Network sports buying's dirty little secret


Carat Programming noted that some may be surprised that this year’s Super Bowl earned the same rating as last year (see charts) . This counters all the press about Sunday’s game being higher-rated than last year, (although total viewers and Adults 18-49 experienced increases).

This year’s 42.0 household rating is based on Nielsen’s "Live only" viewing data and Carat thinks that’s important to mention. The sports sales divisions of the major broadcast and cable networks refused to accept DVR-based commercial minute ratings measurement (C3) which ultimately became the basis of "currency" during the 2007/08 upfront for every major network in every daypart. Sports maintained the legacy ratings of "live program."

Interestingly, the networks’ sports research departments constantly tout audience figures based on "Live Plus Same Day DVR Viewing," even though that’s not how they sold ad time, said the Carat report.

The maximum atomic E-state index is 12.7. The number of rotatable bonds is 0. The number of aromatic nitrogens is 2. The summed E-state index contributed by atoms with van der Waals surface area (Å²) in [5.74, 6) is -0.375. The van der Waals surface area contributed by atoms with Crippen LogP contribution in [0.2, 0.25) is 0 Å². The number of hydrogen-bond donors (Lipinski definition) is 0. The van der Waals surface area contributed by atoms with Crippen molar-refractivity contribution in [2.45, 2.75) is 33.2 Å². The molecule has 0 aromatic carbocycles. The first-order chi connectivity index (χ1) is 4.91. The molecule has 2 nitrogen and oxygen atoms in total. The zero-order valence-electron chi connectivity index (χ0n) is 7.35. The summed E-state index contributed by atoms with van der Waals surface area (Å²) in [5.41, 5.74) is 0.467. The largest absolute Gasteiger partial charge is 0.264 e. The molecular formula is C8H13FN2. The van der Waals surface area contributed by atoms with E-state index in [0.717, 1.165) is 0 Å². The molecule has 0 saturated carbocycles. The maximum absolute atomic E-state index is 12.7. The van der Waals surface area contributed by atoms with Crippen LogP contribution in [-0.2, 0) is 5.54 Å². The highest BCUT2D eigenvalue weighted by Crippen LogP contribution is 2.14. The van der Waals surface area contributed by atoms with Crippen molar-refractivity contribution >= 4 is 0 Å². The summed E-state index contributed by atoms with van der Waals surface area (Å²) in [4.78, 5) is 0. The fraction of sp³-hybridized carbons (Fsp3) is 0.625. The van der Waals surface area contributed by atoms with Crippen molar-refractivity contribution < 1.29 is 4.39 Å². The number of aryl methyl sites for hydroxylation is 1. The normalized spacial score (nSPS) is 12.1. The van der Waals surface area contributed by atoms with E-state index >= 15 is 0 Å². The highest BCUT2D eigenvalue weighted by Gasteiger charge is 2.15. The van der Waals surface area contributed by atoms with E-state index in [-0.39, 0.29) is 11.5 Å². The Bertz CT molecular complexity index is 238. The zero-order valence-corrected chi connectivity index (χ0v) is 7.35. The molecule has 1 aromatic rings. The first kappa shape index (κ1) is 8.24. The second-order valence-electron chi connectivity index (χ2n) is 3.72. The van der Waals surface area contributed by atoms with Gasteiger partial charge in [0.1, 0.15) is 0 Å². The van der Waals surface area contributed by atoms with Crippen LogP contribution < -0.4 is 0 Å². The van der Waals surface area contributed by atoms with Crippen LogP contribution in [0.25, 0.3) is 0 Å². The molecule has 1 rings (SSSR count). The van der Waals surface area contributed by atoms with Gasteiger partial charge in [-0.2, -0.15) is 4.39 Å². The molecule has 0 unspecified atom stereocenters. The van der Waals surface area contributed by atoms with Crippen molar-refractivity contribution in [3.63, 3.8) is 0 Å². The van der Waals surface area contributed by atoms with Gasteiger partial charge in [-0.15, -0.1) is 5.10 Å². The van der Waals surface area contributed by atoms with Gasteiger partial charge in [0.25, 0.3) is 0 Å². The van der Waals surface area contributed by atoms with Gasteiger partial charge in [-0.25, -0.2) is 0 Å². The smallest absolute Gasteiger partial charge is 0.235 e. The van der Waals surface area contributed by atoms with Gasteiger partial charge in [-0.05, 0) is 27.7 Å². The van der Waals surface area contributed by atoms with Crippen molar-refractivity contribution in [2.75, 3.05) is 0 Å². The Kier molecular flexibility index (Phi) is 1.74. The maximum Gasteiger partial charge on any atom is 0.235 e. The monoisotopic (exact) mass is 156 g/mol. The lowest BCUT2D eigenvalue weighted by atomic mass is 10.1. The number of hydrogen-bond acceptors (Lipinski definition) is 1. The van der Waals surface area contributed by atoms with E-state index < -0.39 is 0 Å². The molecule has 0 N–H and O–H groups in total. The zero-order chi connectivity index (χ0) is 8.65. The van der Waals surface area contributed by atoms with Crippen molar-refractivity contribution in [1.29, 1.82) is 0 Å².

The nets were concerned that Nielsen would be unable to handle the more- complicated network feed patterns associated with Professional/College football and Major League Baseball regular season telecasts, as well as the early rounds of the NCAA Basketball tournament (referred to as complex programming by Nielsen).

That doesn’t explain why they wouldn’t adopt the C3 measurement standard for the rest of their sports offerings, almost all of which air on a relatively uncomplicated single network feed. Nielsen’s C3 rating for Super Bowl XLII will be released in about two and one half weeks from now.

The inclusion of same-day timeshifted viewing to this year’s big game adds about 3% additional audience to both the live Household rating and total viewers. Ratings against Adults 18-49 grew by another 4.5% when same-day delayed viewing was factored in.